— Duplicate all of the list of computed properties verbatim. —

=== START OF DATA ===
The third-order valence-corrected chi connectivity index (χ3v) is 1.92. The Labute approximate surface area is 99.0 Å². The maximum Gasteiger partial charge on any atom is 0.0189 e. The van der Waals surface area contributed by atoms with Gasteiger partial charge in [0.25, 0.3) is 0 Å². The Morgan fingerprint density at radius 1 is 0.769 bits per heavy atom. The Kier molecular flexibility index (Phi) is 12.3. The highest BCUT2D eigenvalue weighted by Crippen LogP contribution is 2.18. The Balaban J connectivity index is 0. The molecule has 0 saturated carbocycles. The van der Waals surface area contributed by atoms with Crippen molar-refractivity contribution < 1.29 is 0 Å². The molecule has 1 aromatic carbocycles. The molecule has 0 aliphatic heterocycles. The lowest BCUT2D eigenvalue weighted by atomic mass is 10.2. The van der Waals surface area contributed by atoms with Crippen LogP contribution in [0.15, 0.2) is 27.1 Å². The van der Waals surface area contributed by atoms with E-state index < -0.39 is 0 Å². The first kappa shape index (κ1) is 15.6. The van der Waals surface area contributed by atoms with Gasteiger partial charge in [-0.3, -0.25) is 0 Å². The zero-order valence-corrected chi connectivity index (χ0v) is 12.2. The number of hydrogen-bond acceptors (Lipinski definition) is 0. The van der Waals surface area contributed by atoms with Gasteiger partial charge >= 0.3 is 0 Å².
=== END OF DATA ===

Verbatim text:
The third-order valence-corrected chi connectivity index (χ3v) is 1.92. The Labute approximate surface area is 99.0 Å². The maximum Gasteiger partial charge on any atom is 0.0189 e. The van der Waals surface area contributed by atoms with Gasteiger partial charge in [0.25, 0.3) is 0 Å². The Morgan fingerprint density at radius 1 is 0.769 bits per heavy atom. The Kier molecular flexibility index (Phi) is 12.3. The highest BCUT2D eigenvalue weighted by Crippen LogP contribution is 2.18. The Balaban J connectivity index is 0. The molecule has 0 saturated carbocycles. The van der Waals surface area contributed by atoms with Crippen molar-refractivity contribution < 1.29 is 0 Å². The molecule has 1 aromatic carbocycles. The molecule has 0 aliphatic heterocycles. The lowest BCUT2D eigenvalue weighted by atomic mass is 10.2. The van der Waals surface area contributed by atoms with Crippen LogP contribution in [0.15, 0.2) is 27.1 Å². The van der Waals surface area contributed by atoms with E-state index < -0.39 is 0 Å². The first kappa shape index (κ1) is 15.6. The van der Waals surface area contributed by atoms with Gasteiger partial charge in [-0.3, -0.25) is 0 Å². The zero-order valence-corrected chi connectivity index (χ0v) is 12.2. The number of hydrogen-bond acceptors (Lipinski definition) is 0. The van der Waals surface area contributed by atoms with Gasteiger partial charge >= 0.3 is 0 Å².